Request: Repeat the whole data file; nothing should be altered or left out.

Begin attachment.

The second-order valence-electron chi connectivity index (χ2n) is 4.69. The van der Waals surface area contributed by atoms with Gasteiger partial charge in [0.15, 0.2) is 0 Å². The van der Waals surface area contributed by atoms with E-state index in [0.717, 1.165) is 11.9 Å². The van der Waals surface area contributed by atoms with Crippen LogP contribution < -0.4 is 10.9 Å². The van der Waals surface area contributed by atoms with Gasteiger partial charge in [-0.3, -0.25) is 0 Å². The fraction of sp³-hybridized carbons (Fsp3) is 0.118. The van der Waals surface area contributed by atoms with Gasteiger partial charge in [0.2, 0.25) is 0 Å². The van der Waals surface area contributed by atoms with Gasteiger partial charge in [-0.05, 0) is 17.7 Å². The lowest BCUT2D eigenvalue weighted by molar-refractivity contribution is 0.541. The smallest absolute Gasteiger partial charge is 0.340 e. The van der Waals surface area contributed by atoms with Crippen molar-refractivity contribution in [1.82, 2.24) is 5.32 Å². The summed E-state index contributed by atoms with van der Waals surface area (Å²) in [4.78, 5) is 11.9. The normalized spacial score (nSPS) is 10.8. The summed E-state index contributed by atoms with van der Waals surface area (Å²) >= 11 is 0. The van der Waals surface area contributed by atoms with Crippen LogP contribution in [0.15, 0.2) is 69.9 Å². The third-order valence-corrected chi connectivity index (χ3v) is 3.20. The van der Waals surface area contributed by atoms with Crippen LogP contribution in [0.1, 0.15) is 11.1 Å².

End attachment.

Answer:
The second-order valence-electron chi connectivity index (χ2n) is 4.69. The van der Waals surface area contributed by atoms with Gasteiger partial charge in [0.15, 0.2) is 0 Å². The van der Waals surface area contributed by atoms with E-state index in [0.717, 1.165) is 11.9 Å². The van der Waals surface area contributed by atoms with Crippen LogP contribution < -0.4 is 10.9 Å². The van der Waals surface area contributed by atoms with Gasteiger partial charge in [-0.3, -0.25) is 0 Å². The fraction of sp³-hybridized carbons (Fsp3) is 0.118. The van der Waals surface area contributed by atoms with Gasteiger partial charge in [0.2, 0.25) is 0 Å². The van der Waals surface area contributed by atoms with Gasteiger partial charge in [-0.05, 0) is 17.7 Å². The lowest BCUT2D eigenvalue weighted by molar-refractivity contribution is 0.541. The smallest absolute Gasteiger partial charge is 0.340 e. The van der Waals surface area contributed by atoms with Crippen molar-refractivity contribution in [1.82, 2.24) is 5.32 Å². The summed E-state index contributed by atoms with van der Waals surface area (Å²) in [4.78, 5) is 11.9. The normalized spacial score (nSPS) is 10.8. The summed E-state index contributed by atoms with van der Waals surface area (Å²) >= 11 is 0. The van der Waals surface area contributed by atoms with Crippen LogP contribution in [0.15, 0.2) is 69.9 Å². The third-order valence-corrected chi connectivity index (χ3v) is 3.20. The van der Waals surface area contributed by atoms with Crippen LogP contribution in [0.1, 0.15) is 11.1 Å².